The Political Hearts of Children – Subtlenuance and the complex relationship with the child we were. (theatre review)

“An actor is seen as if through crystals.

Inspiration in stages.

One mustn’t let in too much literature.”

Antonin Artaud

The relationship between the audience and the actor in the world of theater is a regularly examined one, but the relationship between the play write and the actor is one that can be assumed to have been ‘figured out’ by the time the production is at performance stage. Writer writes, actor interprets and transforms under the watchful eye of the director, audience appreciates end result. A night at the theater is about a polished product, the audience interaction consists of witness and response.

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In a wonderfully interesting piece of theater, Subtlenuance have asked seven actors to give a story of their childhood to a play entitled The Political Hearts of Children. Six writers are called upon (one actor will interpret his own story) to write a small play using the basic narrative from the actor.  After the story has passed through the minds and come out the fingertips of the writer, it is delivered back to the actor who performs it for the audience.

Anyone who has had as much therapy as I have knows it is not our actual childhood that defines us as human beings, but the way we have interpreted what happened. The movement between child and adult is a tidal ocean that never stills. Childhood is a thing that is never over, we constantly reinterpret it as we move through our lives. Every stage of maturity seems to broaden the period we think of ourselves as children, and reduce the time we have spent as adults. That child that we both love and hate never leaves us just as the promise of all that we might possibly do or be never leaves us when we are children.

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An essential component of our childhood is the interpretation by ‘the other’. That other eventually becomes our adult selves, but it is also our parents, siblings, school teachers, friends and other adults who act as a Greek chorus to our lives, offering interpretations that in themselves will often become more influential than any event. When a writer hears a person tell them a story of their life, it’s the spaces between the words, the rise of the brow at a crucial moment, the words chosen to convey a special style of message, the overarching universality of the childhood experience that seems so deeply unique despite the common themes that capture the imagination. The narrative has been offered to the universal – it is no longer specific to the person who lived it. Or rather, it is seen for what it is; a story composed of many narrators who’ve come together to be the voice of the adult.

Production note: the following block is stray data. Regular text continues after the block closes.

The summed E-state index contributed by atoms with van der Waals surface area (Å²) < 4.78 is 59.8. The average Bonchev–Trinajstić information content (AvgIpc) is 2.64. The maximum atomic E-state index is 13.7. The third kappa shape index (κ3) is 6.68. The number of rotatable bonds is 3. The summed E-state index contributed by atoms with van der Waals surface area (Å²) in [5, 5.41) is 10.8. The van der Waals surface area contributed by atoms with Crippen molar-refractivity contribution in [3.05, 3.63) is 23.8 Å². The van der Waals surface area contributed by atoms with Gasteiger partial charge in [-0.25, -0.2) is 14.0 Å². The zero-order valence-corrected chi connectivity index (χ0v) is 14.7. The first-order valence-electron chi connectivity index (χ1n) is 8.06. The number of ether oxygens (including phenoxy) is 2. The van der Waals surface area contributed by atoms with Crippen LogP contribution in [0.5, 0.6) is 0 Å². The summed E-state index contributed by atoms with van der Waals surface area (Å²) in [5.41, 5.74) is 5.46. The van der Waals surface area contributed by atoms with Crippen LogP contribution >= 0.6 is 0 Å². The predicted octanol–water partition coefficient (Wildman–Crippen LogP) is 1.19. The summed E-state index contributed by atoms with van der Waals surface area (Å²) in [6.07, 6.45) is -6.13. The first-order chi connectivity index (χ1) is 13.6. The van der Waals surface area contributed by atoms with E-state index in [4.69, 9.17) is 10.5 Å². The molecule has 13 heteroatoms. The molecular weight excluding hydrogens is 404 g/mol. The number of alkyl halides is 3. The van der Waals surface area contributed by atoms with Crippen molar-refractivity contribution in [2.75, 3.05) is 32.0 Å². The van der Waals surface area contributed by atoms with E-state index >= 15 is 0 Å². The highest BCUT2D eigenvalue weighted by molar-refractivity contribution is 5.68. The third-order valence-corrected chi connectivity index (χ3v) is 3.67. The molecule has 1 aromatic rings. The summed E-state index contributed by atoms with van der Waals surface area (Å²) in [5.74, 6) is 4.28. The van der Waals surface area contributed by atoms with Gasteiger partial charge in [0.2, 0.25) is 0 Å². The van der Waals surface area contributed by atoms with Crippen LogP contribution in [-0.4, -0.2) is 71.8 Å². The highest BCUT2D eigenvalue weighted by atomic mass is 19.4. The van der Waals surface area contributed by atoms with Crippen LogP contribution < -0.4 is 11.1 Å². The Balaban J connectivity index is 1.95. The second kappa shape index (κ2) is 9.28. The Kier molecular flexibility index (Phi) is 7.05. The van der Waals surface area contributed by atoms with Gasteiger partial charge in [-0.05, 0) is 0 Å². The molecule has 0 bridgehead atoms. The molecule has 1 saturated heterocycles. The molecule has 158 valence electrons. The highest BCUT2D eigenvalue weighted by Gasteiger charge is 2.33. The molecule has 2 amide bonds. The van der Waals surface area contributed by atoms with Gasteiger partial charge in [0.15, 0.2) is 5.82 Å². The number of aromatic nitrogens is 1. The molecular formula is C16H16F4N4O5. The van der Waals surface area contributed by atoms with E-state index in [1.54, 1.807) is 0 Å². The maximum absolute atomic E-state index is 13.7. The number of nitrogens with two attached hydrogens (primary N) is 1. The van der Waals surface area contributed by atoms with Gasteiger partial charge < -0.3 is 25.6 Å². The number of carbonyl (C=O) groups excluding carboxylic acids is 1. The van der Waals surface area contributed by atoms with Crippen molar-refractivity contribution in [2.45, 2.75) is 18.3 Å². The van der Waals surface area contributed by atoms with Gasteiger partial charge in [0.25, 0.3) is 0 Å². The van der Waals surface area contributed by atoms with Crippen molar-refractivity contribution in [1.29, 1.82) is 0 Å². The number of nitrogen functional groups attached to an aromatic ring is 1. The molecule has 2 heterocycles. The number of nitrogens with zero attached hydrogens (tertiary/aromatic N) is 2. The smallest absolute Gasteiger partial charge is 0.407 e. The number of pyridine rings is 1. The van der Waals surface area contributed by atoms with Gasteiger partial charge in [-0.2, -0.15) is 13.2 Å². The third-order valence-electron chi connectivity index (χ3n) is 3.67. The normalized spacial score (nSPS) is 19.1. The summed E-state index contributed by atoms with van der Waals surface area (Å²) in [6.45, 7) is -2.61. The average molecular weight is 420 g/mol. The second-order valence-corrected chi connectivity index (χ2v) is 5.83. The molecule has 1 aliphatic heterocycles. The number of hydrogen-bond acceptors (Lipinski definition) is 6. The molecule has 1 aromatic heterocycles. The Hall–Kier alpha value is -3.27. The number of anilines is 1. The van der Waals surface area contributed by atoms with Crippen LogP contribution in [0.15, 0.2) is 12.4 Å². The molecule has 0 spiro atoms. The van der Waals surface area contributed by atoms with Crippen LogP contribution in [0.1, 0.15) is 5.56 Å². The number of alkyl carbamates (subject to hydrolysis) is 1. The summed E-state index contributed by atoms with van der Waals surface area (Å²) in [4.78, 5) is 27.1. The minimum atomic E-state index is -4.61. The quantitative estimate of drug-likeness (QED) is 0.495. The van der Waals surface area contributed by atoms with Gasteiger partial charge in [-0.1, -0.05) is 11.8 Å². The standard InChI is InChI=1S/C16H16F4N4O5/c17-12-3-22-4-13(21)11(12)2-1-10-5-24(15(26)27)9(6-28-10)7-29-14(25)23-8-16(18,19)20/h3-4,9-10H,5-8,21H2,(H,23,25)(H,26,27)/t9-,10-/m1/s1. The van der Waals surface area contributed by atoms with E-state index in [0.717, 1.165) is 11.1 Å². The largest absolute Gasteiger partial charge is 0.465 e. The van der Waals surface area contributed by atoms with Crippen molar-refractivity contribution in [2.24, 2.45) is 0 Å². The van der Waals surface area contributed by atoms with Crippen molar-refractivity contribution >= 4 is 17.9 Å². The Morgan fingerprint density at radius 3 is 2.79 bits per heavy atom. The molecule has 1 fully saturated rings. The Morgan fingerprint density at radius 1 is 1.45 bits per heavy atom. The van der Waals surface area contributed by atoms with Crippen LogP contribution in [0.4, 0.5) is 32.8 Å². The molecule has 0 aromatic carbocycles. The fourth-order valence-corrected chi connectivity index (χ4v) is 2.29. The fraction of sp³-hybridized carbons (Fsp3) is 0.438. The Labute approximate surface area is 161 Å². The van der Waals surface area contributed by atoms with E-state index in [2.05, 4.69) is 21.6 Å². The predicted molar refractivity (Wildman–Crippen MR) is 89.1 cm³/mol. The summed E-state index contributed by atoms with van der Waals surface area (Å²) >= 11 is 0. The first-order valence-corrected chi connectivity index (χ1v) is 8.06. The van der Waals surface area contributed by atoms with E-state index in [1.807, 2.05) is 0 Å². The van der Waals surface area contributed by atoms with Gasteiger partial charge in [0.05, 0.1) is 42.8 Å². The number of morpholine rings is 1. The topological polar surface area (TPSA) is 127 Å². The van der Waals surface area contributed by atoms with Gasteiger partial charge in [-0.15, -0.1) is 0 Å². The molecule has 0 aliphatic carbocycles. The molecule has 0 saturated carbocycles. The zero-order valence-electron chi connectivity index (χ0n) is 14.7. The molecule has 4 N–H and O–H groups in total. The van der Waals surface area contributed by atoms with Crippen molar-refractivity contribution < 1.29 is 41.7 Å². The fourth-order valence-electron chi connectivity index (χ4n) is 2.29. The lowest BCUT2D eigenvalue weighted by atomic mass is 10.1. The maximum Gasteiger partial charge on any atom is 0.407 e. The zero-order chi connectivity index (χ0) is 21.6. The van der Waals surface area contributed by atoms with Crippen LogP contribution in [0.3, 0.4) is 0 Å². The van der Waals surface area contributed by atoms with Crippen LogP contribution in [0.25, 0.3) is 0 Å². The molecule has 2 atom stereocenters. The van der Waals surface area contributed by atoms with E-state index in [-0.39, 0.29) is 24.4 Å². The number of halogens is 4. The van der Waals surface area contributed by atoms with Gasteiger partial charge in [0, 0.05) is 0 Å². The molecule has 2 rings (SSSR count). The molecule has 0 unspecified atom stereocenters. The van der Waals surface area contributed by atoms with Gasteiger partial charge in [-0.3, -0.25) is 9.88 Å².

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For an actor, to offer ‘their’ story, to the craft of theater is to both ‘be’ the child they were, and transform that creature into the child we all are. It is an act of liberation to take the narrative so deeply felt and offer it in such a way as to embrace the connection between all of us. To capture our heart, the actor must connect with us, find the place where we ‘know’ because we feel – that is the place of common ground. They offer up their lines with a different set of gestures. Now the task is to engage, not enthrall and inform, and this requires removal of the self. Now the task is art.

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And this is the very interesting notion that lies at the heart of Subtlenuances beautiful production, The political hearts of children. We, the audience know each actor is ‘acting’ their own story, but we also know that our relationship as audience to a performance takes precedence over the meat and bones of the story itself. We witness the child being sacrificed for the adult at the same time as the adult works to get as close to the child as possible. In the case of Mark Dessaix, this includes a light comic relationship with the horrors of gay-related abuse at the hands of cruel kids. In the case of Kathryn Schuback its the memory of a moment of intense fear despite the truth of absolute safety. In the case of Kelly Robinson it was the abuse at the hands of other children when she was special to a teacher, and in the case of Stephen Wilkinson it is the deeply serious battle to gain back-yard territory lost to a swarm of egg-protective magpies. All seven stories are touching in their own way.  To see each of them performed by an actor who lived the moment, let it go, and turns it into something else on the stage is thrilling.

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The production is kept to ninety minutes, could easily have been longer, but wisely wasn’t.  One is left wanting more – always a good sign in the theater. Paul Gilchrists direction is pared down, so the narrative, the writers and the actors shine as the stars of the show. The venue is downstairs in the Tap Gallery. The setting couldn’t be more perfect, as it highlights the creative complexity of the act itself.  A theme as overwhelming as childhood could swamp the incredibly interesting idea of a writer reinterpreting an actors story, but this never happens. One is always aware 0f the writer behind the actor, something the venue and director ensure through subtlety. The Political Hearts of Children is a wonderfully engaging piece of original theater that is on until the 21st of April. Grab your tickets here.

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